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Gorman: 'We will link pay to performance'

http://66.225.205.104/11-5-092014-pay4perf.mp3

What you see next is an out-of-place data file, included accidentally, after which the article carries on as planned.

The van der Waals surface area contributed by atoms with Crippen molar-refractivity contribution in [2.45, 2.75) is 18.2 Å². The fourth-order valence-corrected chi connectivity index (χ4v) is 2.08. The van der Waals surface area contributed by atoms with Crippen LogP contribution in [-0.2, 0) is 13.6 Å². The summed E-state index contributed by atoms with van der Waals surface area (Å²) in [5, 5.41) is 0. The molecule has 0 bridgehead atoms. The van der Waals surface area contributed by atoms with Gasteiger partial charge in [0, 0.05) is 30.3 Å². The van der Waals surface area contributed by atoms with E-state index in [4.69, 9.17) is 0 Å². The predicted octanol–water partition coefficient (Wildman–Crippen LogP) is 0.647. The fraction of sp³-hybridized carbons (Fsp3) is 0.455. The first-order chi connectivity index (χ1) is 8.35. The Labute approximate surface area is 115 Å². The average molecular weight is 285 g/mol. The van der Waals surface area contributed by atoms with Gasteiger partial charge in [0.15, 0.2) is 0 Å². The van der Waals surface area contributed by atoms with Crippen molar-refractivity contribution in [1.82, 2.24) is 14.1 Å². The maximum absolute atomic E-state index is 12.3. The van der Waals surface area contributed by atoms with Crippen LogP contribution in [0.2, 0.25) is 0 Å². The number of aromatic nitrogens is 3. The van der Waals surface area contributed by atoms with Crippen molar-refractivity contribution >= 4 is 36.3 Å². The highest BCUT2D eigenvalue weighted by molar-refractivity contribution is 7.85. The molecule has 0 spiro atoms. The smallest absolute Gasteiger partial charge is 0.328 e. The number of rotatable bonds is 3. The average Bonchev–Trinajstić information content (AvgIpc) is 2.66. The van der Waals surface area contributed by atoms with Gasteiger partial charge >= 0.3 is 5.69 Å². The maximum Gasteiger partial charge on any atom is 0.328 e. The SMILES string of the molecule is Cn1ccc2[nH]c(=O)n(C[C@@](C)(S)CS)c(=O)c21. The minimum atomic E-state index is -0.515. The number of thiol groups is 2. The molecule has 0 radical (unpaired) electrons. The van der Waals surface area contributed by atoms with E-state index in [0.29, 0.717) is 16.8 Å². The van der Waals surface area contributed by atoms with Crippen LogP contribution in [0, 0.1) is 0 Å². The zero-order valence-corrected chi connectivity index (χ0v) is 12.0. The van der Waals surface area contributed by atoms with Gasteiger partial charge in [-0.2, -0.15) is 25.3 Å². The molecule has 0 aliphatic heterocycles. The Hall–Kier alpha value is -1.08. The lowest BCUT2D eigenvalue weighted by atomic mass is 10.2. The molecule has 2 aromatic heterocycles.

Veteran status, board certifications and advanced degrees will no longer dictate teacher pay at Charlotte-Mecklenburg Schools. The district is switching to a pay for performance model. As WFAE's Simone Orendain reports, this is the centerpiece of the CMS 2014 strategic plan that Gorman unveiled Thursday. Superintendent Peter Gorman told about 200 elected officials and community leaders the district will attack the problem of a 66 percent graduation rate with "profound change." "We propose to transform the way we measure our teachers, our leaders and ultimately all of our employees. We will link pay to performance and create standards that are rigorous, explicit and are measurable," he said And that means no more looking at teacher credentials or years of experience- only how much they've moved a student up. Gorman pointed to several studies, including the district's own, which show effective teachers without board certification or advanced degrees perform the same as effective teachers who have those credentials. But Charlotte-Mecklenburg Association of Educators President Mary McCray says this plan could make veteran teachers feel like they're being discriminated against. Furthermore, she says a lot of teachers seek advanced degrees so they can earn a living wage. "We tend to think that pay for performance is the cure-all for everything and whether or not it's going to help us beat this national surge in high school graduation rates," she says. "You know nationally high school graduates is a problem everywhere, not just in CMS." Besides, McCray, says pay for performance can only work in states that have teacher's unions and the ability to do collective bargaining. Gorman stressed he wants to make the changes "with teachers not to them." He says teacher input will be crucial on how the district will measure their effectiveness and manage their performance. While state employees in North Carolina do not have collective bargaining abilities, a state law gives special permission to CMS to change its salary structure. This pilot program would make CMS the first district in the state to use pay for performance to set salaries. Gorman says the performance based compensation would be phased in over three years and would eventually apply to all employees starting with himself. CMS has close to 20,000 workers, 9,000 of them teachers.